All tables must be numbered consecutively (in Arabic numbers). Table headings should be placed above the table and centred on the page width. Avoid vertical lines where possible. Detailed explanations or entries should be typed directly beneath the table. Position tables at the top or at the bottom of a page and place them as close as possible to where they are mentioned in the main text.

4.8.      References

Two different styles of referencing can be used in conference proceedings: the Harvard alphabetical system and the Vancouver numerical system. References should be formatted according to one of the basic styles outlined here. Brief descriptions of the two referencing systems are given below. Do not start the references section on a new page.


4.8.1. Harvard alphabetical system. In the Harvard system the name of the author appears in the text together with the year of publication. As appropriate, either the date or the name and date are included within parentheses. Where there are only two authors both names should be given in the text; if there are more than two authors only the first name should appear followed by ‘et al’. When two or more references to work by one author or group of authors occur for the same year they should be identified by including a, b, etc after the date (e.g. Smith 1986a, b). If several references to different pages of the same article occur the appropriate page number may be given in the text, e.g. Kitchen (1982, p 39).

      The reference list should be placed at the end of your paper under the heading ‘References’ and consists of an alphabetical listing by authors’ names and in date order for each author or group of identical authors (see below for examples). Start each reference on a new line and use the full typing width as much as possible (i.e. do not put each part of a reference on a new line, but type through). If a reference takes up more than one line, indent the second line.


Caplar R 1973 Proc. Int. Conf. on Nuclear Physics, Munich vol 1 (Amsterdam: North-Holland/American Elsevier) p 517

Cisneros A 1971 Astrophys. Space Sci. 10 87


4.8.2. Vancouver numerical system. References to the literature should be mentioned in the main text by an Arabic number in square brackets (e.g. [4]). List these (in numerical order) at the very end of your paper (under the heading ‘References’). Start each reference on a new line (by its number in square brackets) and use the full typing width as much as possible (i.e. do not put each part of a reference on a new line, but type through). See below for examples.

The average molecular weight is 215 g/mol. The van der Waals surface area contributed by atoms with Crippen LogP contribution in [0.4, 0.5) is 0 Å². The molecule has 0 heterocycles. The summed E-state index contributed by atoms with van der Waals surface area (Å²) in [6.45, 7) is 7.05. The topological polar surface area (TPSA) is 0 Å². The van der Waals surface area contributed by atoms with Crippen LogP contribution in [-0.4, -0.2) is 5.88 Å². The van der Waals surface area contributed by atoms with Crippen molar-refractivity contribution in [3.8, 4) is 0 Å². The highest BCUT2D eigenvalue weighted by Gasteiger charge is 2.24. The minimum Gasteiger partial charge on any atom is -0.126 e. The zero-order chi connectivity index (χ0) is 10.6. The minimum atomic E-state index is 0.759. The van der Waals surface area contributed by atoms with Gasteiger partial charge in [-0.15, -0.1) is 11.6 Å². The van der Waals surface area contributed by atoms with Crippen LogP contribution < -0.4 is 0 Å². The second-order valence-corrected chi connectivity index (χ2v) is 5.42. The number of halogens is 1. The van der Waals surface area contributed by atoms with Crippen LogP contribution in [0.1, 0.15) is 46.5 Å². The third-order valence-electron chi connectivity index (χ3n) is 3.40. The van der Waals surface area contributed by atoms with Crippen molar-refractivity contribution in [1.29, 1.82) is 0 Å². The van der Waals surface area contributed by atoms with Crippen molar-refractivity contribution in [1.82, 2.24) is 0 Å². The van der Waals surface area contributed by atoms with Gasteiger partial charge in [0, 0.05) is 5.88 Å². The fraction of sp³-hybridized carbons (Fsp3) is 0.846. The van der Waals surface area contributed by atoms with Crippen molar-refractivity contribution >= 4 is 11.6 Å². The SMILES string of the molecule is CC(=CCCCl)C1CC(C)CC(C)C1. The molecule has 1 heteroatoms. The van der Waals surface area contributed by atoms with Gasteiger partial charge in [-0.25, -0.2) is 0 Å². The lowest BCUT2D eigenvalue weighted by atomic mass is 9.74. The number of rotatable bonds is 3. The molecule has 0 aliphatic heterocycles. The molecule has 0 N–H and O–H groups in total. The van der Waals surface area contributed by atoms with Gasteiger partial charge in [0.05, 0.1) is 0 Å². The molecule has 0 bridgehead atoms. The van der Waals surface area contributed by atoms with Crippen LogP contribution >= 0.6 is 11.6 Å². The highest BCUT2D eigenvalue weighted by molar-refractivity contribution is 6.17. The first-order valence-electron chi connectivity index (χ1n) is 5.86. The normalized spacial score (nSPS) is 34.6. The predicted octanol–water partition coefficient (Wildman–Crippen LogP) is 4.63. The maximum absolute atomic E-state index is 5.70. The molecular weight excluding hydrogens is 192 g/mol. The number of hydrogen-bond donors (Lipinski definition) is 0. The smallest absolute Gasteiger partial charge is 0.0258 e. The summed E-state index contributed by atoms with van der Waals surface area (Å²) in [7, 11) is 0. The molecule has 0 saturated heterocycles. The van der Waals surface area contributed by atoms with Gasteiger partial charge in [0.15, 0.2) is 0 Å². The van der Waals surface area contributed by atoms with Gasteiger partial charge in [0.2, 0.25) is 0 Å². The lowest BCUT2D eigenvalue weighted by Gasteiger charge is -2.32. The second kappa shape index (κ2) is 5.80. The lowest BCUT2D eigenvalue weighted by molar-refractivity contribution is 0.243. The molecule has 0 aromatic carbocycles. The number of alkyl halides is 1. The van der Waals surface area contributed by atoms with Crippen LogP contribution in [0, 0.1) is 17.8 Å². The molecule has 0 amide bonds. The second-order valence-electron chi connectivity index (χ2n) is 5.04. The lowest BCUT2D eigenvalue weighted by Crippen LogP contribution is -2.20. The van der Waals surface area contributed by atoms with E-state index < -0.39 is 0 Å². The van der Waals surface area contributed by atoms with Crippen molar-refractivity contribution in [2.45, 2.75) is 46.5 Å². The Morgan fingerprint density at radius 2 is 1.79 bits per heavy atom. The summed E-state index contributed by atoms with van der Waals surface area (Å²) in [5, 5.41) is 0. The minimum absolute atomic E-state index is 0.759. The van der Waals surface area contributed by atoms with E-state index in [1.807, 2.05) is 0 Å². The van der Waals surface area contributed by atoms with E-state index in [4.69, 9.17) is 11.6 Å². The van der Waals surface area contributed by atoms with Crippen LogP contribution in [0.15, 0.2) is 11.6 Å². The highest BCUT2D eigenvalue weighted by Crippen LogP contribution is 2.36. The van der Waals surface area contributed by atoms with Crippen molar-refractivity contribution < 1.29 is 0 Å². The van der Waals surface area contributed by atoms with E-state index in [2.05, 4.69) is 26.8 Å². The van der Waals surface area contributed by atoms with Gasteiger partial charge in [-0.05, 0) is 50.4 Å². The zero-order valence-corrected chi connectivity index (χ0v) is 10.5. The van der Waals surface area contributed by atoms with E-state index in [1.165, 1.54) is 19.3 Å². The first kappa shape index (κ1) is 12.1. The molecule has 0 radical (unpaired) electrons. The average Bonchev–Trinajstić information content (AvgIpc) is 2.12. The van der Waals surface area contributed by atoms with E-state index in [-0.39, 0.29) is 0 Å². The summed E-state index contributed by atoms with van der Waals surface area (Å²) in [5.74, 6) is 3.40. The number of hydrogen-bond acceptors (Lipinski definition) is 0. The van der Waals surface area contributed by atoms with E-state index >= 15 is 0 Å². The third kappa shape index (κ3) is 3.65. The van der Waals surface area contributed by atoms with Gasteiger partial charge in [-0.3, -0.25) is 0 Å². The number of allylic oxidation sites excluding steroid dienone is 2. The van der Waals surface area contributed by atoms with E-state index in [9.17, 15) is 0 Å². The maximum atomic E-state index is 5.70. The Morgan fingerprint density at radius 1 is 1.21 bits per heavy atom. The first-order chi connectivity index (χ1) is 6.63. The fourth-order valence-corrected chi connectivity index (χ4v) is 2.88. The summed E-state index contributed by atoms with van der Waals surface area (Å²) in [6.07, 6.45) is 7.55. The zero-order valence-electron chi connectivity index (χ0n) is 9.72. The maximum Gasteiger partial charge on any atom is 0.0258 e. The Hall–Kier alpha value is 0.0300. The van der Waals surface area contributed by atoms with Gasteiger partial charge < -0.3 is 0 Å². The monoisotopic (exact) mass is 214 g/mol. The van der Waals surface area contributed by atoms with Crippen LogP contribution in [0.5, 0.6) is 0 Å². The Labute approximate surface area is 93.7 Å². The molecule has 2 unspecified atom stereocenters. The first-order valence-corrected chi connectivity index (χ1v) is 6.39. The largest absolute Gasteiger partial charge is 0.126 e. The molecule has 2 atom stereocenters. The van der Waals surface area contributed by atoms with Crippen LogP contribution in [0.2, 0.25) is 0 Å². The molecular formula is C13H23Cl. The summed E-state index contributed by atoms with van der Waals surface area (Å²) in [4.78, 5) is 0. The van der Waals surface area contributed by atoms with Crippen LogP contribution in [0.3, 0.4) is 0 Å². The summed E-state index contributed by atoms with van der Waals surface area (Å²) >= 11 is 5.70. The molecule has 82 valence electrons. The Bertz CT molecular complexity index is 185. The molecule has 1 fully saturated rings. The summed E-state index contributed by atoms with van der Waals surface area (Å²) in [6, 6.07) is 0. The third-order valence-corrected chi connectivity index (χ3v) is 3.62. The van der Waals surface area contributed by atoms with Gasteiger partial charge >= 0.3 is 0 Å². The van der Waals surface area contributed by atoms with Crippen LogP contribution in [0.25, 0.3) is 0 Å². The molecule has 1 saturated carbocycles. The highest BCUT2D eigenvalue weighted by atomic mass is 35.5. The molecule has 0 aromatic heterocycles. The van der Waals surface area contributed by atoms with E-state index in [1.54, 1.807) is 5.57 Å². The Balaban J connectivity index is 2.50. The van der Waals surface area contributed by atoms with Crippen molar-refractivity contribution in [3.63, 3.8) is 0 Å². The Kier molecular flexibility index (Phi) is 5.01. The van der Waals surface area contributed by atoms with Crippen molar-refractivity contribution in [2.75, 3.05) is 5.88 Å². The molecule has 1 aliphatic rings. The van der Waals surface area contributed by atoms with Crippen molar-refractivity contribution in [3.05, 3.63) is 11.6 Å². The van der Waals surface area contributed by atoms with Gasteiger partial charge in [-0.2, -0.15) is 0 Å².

[1]        Fang M T C and Newland D B 1983 J. Phys. D: Appl. Phys. 16 793-810

[2]        Ames W F 1965 Nonlinear Differential Equations in Engineering (New York: Academic)

[3]        Gordon S and McBride J 1971 NASA Report SP-273


4.9.      ‘Fine tuning’

·        Do not end a page with a heading or subheading.

·        Do not end a page with one or more blank lines, except to avoid ‘widow’ headings and to end your article.

·        Avoid starting a page with an incomplete line.

·        Keep changes in fonts and style to a minimum so as to avoid a disorderly page layout.

·        Do not underline headings, subheadings, title, figure captions and table headings.

·        Make sure that in figures the size of the largest characters and numbers is in proportion to the size of the smallest ones (i.e. alphanumeric symbols should not be larger than about 150% of the smallest ones).

·        Keep footnotes to a minimum or else list them in a special section before the References.

5.   Instructions for LaTeX

Documents in LaTeX should be prepared using the class file iopart, which can be downloaded from IoP Publishing at or using ftp from Put the files in LaTeX’s standard search path (you may need to ask your system administrator to do this) or keep them in the same directory as your source files. The class file can be used in the same way as the standard article class with two exceptions:

·        issue the command \renewcommand{\baselinestretch}{0.833} in the preamble to suppress the extravagant interline spacing that would otherwise occur with iopart;

·        do not use the usual \maketitle command because it will force an unwanted page break after the title and abstract.

The class file will ensure that your paper is formatted to follow the guidelines listed in the previous sections and the source of this document is provided as a template for you to edit. The following suggestions may be helpful.

(i)         Please, please, please use PostScript fonts if at all possible instead of bitmapped (‘PK’) fonts. This produces much more readable pdf files.

(ii)        The overall appearance of the proceedings will be more harmonious if you use Times as the font for the text instead of the default, Computer Modern. There are several ways in which this can be achieved.

·        Place the command \usepackage{times} after the \documentclass command at the beginning of your file. This should work with almost any installation of LaTeX. It will use Times for the main text but retain Computer Modern for mathematics.

·        The package mathptmx should also be available on recent installations. This is more comprehensive and sets most of the mathematics in Times as well as the main text.

·        There are also commercial packages, such as MathTime, which you may have available.

(iii)       Figures can be included as usual within a figure environment by using the package graphics or graphicx and the \includegraphics command. See the source of this file around figure 1 for an example.

(iv)       References should be included in the usual way with \bibitem and \cite. You need to provide a heading for the bibliography environment with \section*{References}. See the source of section 4.8.2 on the Vancouver (numerical) system.

(v)        The package hyperref can be used to include hyperlinks to further material on the internet. Please ensure that the targets are stable or this will be irritating for future readers of your paper.

6.   Permissions

The author is responsible for obtaining the necessary permissions to quote or reproduce material, including figures, from already published works, and to reprint from other publications. An appropriate credit must be included. Neither the conference organisers nor the publishers are responsible for clearing any permissions on behalf of the author.